It's Jack Jackson, absolutely! All the hot trumpet solos on Jack Hylton sides recorded between September 1927 and the end of 1929 are played by Jack Jackson. He was replaced by the French cornetist Philippe Brun (another Bixian player), who stayed with Hylton from January 1930 until returning to France in 1936.
Jack Jackson seems to vacillate between Bix and Nichols, as so many white trumpet/cornet players of the time did. Rob, you'll remember highlighting Jackson's Bixian solo on Hylton's "Oh! What A Night to Love" when you reviewed "The Influence of Bix Beiderbecke" CD set, and I also well recall your finely tuned ears spotting that Jackson interpolated Bix's second break in "Riverboat Shuffle" into the start of his solo on the Crichton Lyricals' "Somebody Said".
Jack Jackson's solo on "Oh! What A Night to Love" includes a "rip" (flaring up to a higher note), something he presumably learnt from listening to Bix and/or Nichols recordings. But who used this technique first (at least on record) - Nichols or Bix? I think that it's probably Bix. Nichols plays a great rip on Sam Lanin's "Clap Hands Here Comes Charlie", recorded on November 27, 1925, but Bix plays a rip on the Wolverines' "I Need Some Pettin'", recorded nearly a year and a half earlier, on June 20, 1924. I can't find an example of Red playing a rip that pre-dates this, but I'm open to offers!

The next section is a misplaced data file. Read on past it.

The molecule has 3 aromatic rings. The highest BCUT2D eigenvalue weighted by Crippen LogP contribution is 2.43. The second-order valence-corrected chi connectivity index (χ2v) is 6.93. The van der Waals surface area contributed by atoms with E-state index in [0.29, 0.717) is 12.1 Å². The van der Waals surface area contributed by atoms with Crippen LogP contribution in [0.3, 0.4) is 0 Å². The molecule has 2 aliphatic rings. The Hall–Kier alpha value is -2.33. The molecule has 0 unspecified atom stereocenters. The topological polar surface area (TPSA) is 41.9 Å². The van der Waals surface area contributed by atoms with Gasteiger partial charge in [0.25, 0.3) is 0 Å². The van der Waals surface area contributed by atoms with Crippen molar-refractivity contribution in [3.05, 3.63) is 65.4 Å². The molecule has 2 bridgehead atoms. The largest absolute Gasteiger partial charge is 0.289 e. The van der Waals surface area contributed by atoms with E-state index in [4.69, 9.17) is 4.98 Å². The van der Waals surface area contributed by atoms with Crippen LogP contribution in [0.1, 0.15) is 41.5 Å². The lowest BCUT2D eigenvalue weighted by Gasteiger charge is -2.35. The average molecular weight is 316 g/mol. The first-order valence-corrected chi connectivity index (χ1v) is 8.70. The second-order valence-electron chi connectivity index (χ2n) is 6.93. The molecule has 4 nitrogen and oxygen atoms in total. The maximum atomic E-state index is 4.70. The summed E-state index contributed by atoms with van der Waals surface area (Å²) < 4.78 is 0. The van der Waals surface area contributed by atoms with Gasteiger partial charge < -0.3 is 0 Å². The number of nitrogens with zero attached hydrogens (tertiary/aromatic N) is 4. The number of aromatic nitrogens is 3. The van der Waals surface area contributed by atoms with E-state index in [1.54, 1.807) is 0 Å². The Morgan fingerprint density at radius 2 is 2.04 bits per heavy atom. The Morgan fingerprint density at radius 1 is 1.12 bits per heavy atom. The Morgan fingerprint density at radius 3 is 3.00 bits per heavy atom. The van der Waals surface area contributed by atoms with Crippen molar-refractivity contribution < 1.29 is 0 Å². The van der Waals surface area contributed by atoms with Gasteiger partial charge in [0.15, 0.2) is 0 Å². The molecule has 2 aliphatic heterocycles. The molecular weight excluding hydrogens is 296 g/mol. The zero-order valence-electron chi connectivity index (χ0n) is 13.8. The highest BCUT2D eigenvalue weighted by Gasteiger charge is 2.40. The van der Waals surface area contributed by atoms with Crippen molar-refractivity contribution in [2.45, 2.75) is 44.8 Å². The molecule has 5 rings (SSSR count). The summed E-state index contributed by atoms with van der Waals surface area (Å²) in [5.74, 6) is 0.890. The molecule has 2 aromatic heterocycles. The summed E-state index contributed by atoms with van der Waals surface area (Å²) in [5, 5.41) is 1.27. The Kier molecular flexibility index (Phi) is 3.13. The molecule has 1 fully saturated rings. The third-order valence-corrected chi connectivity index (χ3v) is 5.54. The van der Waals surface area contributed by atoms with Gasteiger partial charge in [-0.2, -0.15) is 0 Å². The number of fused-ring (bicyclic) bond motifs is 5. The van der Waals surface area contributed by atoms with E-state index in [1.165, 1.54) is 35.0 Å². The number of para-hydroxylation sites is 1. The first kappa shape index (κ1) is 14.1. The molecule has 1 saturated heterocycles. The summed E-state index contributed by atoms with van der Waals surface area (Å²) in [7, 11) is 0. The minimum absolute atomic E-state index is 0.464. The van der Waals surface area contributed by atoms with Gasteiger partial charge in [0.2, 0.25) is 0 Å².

And what about half-valving? Both Nichols and Bix half-valved. The earliest obvious recorded example of Bix half-valving I can think of is his break on Goldkette's "I'm Looking Over A Four Leaf Clover", but he sounds like he's using the half-valving technique at the start of his solo on the Wolverines "Copenhagen". Again, I can't find earlier examples of Red half-valving.